Figure 9







13 029 498

10 770 229

1 690 087

242 503

326 679


1 946 637

1 680 834

234 261

17 408

14 134


11 082 861

9 089 395

1 455 826

225 095

312 545


6 370 935

5 213 900

821 139

120 930

214 966


986 845

845 237

122 277

9 126

10 205


5 384 090

4 368 663

698 862

111 804

204 761


6 658 563

5 556 329

868 948

121 573

111 713


959 792

835 597

111 984

8 282

3 929


5 698 771

4 720 732

756 964

113 291

107 784

Source : National Statistics Office 2008.

99.The divisions notwithstanding, and the protection of culture and religion in the Constitution, there has relatively been little conflict between ethnic or religious groups to report on. The main contention in the enjoyment of the right to religion arises with respect to public health. There are a number of religious groups, minority in nature, which oppose some public health interventions like vaccinations and medication. The media has reported cases of such problems including instances where such members have been vaccinated at gun point or they have abandoned children who have been treated or vaccinated.The Constitution makes the right to religion non-restrictable, non-derogable and non-limitable even in instances of public emergency.

100.The CCPJA has identified a number of practices as undesirable. These include abduction, trafficking, forced marriage and betrothal, pledging children as security and other harmful cultural practices. These practices are punishable by prison terms ranging from 10 years to life imprisonment. As such, although the participation in cultural, traditional or customary practices is enshrined by the Constitution, the restrictions on practices which are harmful to children is provided for by law and is admittedly a limitation, albeit a legal one, on the enjoyment of cultural and social rights.

Article 31

1. States Parties recognize the right of the child to rest and leisure, to engage in play and recreational activities appropriate to the age of the child and to participate freely in cultural life and the arts.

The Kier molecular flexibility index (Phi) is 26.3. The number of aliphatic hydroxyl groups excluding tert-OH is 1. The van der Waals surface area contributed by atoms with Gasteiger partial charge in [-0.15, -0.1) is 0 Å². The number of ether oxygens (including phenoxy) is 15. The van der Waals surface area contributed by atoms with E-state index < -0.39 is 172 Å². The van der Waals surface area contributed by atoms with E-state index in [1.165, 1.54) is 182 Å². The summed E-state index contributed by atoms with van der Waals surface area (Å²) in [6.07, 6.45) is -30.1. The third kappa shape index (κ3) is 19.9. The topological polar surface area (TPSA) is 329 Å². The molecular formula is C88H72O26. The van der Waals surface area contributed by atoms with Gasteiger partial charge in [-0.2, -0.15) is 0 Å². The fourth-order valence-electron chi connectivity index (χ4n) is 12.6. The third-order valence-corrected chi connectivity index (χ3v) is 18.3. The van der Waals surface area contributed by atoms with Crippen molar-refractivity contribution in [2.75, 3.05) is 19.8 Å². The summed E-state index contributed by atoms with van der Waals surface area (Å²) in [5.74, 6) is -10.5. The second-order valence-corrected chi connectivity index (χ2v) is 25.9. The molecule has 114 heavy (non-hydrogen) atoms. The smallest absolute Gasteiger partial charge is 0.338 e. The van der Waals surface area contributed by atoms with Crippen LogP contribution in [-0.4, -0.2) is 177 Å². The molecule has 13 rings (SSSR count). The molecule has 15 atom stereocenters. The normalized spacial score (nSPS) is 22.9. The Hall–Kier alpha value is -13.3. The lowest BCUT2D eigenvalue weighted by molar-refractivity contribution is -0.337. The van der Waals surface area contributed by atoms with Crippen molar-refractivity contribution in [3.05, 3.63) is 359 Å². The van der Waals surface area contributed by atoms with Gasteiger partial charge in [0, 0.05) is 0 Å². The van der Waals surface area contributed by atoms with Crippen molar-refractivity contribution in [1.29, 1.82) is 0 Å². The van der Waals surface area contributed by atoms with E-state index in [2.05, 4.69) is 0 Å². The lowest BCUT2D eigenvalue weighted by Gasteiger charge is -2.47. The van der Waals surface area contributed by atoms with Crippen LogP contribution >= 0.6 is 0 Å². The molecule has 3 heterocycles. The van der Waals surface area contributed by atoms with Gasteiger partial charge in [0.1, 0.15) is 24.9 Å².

2. States Parties shall respect and promote the right of the child to participate fully in cultural and artistic life and shall encourage the provision of appropriate and equal opportunities for cultural, artistic, recreational and leisure activity.

101.Under the Guiding Principles in Matters Concerning Children, which is a Schedule under the CCPJA, a child is entitled to leisure which is not morally harmful. A child also has the right to participate in sports and positive cultural and artistic activities.

Article 32

1. States Parties recognize the right of the child to be protected from economic exploitation and from performing any work that is likely to be hazardous or to interfere with the child ’ s education, or to be harmful to the child ’ s health or physical, mental, spiritual, moral or social development.

2. States Parties shall take legislative, administrative, social and educational measures to ensure the implementation of the present article. To this end, and having regard to the relevant provisions of other international instruments, States Parties shall in particular:

(a) Provide for a minimum age or minimum ages for admission to employment;

(b) Provide for appropriate regulation of the hours and conditions of employment;

(c) Provide for appropriate penalties or other sanctions to ensure the effective enforcement of the present article.